Kennedy Warship Makes Last Port of Call in Boston

The USS John F. Kennedy returned to the 35th president's home state Thursday for the last time before decommissioning later this month.

"Big John," as the aircraft carrier is called, is making a five-day stop in Boston before heading to Florida for decommissioning. Following decommissioning, it will be placed on inactive status and maintained in Philadelphia.

The ship was christened in May 1967 by the former president's then 9-year-old daughter, Caroline. It entered Navy service in September 1968.

Kennedy's maiden voyage was to the Mediterranean in response to instability in the Middle East.

One of two remaining fossil fuel powered aircraft carriers in the Navy, Kennedy supported Operation Desert Shield in 1990, and was deployed in February 2002 to the North Arabian Sea in support of Operation Enduring Freedom.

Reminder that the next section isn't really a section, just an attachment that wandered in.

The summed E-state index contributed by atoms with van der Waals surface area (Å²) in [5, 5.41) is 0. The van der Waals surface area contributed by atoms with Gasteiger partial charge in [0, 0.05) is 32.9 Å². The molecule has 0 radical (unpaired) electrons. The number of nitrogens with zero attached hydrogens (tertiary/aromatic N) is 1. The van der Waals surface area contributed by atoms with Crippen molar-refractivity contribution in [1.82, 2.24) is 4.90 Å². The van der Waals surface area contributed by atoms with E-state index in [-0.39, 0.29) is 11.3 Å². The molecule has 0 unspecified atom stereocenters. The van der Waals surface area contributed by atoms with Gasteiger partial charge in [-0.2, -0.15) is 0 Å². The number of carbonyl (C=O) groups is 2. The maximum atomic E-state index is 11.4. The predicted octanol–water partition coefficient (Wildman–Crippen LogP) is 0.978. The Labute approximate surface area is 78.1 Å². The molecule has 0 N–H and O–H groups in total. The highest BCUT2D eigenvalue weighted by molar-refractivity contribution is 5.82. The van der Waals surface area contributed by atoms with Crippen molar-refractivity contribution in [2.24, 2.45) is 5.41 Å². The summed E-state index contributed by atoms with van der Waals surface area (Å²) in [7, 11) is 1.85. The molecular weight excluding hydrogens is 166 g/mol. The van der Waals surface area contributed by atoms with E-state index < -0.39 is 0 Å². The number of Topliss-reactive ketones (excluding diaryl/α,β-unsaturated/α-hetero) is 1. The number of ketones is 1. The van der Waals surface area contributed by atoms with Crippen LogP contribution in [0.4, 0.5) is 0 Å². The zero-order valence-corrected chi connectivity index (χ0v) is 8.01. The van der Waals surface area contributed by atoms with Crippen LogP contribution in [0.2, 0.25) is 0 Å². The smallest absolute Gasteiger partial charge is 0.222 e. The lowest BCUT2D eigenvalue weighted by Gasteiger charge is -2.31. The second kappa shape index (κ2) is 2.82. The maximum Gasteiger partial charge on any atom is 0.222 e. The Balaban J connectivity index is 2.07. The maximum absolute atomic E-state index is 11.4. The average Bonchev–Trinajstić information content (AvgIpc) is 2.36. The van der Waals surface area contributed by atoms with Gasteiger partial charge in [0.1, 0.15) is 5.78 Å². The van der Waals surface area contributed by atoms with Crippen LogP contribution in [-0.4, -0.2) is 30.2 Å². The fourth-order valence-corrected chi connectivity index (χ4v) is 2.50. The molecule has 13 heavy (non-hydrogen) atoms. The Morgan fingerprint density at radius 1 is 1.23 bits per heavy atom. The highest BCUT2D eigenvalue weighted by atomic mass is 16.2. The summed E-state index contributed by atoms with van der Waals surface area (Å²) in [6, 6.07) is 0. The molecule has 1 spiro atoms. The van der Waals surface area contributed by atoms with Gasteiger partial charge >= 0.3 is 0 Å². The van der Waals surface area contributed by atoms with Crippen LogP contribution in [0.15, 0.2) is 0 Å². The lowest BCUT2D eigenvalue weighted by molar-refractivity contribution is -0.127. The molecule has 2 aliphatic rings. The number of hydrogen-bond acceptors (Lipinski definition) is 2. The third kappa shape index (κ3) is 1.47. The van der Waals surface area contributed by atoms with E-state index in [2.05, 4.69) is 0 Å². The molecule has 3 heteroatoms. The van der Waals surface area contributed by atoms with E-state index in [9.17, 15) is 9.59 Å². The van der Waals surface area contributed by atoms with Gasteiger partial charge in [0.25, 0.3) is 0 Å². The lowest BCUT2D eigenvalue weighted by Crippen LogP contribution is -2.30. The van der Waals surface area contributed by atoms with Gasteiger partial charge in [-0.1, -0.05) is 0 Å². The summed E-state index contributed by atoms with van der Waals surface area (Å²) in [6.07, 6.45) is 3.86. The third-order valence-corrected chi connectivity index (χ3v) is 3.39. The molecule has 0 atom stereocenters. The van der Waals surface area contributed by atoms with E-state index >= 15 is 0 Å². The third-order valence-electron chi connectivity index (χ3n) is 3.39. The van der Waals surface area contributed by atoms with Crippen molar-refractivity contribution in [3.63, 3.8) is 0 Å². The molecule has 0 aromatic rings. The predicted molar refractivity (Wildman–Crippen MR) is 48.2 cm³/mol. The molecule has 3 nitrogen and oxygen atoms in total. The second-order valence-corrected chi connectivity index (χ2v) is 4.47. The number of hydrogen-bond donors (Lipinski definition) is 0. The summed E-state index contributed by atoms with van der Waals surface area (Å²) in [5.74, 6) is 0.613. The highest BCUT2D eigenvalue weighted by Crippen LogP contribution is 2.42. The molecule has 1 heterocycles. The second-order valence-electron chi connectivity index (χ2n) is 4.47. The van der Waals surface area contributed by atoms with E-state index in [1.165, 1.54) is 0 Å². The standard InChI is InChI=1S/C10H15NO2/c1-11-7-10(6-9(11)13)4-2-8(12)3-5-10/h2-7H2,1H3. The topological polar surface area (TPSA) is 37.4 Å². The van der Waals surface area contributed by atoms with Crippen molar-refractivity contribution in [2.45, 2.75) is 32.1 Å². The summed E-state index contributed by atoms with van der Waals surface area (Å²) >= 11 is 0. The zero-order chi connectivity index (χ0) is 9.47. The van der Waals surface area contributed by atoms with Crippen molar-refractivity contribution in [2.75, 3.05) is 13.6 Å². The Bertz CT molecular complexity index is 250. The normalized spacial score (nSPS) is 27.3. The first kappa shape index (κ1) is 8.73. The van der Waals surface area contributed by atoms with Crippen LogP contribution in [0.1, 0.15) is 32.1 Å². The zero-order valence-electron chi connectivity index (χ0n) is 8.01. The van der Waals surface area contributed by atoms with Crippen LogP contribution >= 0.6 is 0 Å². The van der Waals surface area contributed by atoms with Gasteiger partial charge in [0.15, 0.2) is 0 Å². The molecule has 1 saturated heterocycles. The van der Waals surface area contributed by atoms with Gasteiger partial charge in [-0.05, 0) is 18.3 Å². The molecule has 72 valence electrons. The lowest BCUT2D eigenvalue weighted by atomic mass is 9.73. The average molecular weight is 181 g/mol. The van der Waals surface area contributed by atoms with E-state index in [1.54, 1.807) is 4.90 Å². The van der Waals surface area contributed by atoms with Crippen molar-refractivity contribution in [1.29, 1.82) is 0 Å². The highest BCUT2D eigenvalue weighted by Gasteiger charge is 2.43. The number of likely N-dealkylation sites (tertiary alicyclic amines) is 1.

Kennedy also supported Operation Iraqi Freedom in June 2004, its airwing dropping more than 54,000 pounds of bombs on Iraq.

Based at Naval Station Mayport, Fla., since September 1995, Kennedy most recently served as a training platform for Navy pilots to obtain carrier landing qualifications.

Kennedy, with a crew of about 4,600, is more than 1,050 feet long, displaces 82,000 tons and can carry 70 combat aircraft.

The ship first visited Boston in 1970 and returned seven more times, most recently in 2005, before Thursday.